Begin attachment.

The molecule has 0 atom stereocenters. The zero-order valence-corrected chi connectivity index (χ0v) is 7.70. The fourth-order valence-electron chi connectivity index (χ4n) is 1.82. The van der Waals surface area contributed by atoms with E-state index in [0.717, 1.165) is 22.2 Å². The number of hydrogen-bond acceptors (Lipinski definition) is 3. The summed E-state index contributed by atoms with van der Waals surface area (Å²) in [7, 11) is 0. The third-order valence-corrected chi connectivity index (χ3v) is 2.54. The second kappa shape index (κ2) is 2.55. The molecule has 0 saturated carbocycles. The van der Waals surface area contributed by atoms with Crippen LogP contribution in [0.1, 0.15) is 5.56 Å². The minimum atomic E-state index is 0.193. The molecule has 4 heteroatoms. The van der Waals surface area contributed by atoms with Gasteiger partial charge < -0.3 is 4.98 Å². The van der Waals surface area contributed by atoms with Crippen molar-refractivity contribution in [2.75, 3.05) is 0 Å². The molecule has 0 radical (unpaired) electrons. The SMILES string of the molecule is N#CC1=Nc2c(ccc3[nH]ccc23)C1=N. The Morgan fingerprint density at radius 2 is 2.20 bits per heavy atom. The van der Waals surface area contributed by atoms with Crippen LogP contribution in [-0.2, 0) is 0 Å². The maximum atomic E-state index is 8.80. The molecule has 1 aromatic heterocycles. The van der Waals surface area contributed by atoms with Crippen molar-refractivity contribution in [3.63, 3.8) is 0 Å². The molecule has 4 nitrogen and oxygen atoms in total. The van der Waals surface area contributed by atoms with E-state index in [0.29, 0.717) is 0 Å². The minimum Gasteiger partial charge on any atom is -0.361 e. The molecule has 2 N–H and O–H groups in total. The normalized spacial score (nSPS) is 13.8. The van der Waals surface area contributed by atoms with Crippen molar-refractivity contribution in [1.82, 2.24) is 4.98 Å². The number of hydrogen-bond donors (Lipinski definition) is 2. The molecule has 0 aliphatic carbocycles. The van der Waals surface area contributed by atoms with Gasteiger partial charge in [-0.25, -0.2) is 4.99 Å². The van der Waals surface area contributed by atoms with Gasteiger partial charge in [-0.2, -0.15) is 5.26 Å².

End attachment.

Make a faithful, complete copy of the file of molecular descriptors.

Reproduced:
The molecule has 0 atom stereocenters. The zero-order valence-corrected chi connectivity index (χ0v) is 7.70. The fourth-order valence-electron chi connectivity index (χ4n) is 1.82. The van der Waals surface area contributed by atoms with E-state index in [0.717, 1.165) is 22.2 Å². The number of hydrogen-bond acceptors (Lipinski definition) is 3. The summed E-state index contributed by atoms with van der Waals surface area (Å²) in [7, 11) is 0. The third-order valence-corrected chi connectivity index (χ3v) is 2.54. The second kappa shape index (κ2) is 2.55. The molecule has 0 saturated carbocycles. The van der Waals surface area contributed by atoms with Crippen LogP contribution in [0.1, 0.15) is 5.56 Å². The minimum atomic E-state index is 0.193. The molecule has 4 heteroatoms. The van der Waals surface area contributed by atoms with Gasteiger partial charge < -0.3 is 4.98 Å². The van der Waals surface area contributed by atoms with Crippen molar-refractivity contribution in [2.75, 3.05) is 0 Å². The molecule has 0 radical (unpaired) electrons. The SMILES string of the molecule is N#CC1=Nc2c(ccc3[nH]ccc23)C1=N. The Morgan fingerprint density at radius 2 is 2.20 bits per heavy atom. The van der Waals surface area contributed by atoms with Crippen LogP contribution in [-0.2, 0) is 0 Å². The maximum atomic E-state index is 8.80. The molecule has 1 aromatic heterocycles. The van der Waals surface area contributed by atoms with Crippen molar-refractivity contribution in [3.63, 3.8) is 0 Å². The molecule has 4 nitrogen and oxygen atoms in total. The van der Waals surface area contributed by atoms with E-state index in [0.29, 0.717) is 0 Å². The minimum Gasteiger partial charge on any atom is -0.361 e. The molecule has 2 N–H and O–H groups in total. The normalized spacial score (nSPS) is 13.8. The van der Waals surface area contributed by atoms with Crippen molar-refractivity contribution in [1.82, 2.24) is 4.98 Å². The number of hydrogen-bond donors (Lipinski definition) is 2. The molecule has 0 aliphatic carbocycles. The van der Waals surface area contributed by atoms with Gasteiger partial charge in [-0.25, -0.2) is 4.99 Å². The van der Waals surface area contributed by atoms with Gasteiger partial charge in [-0.2, -0.15) is 5.26 Å².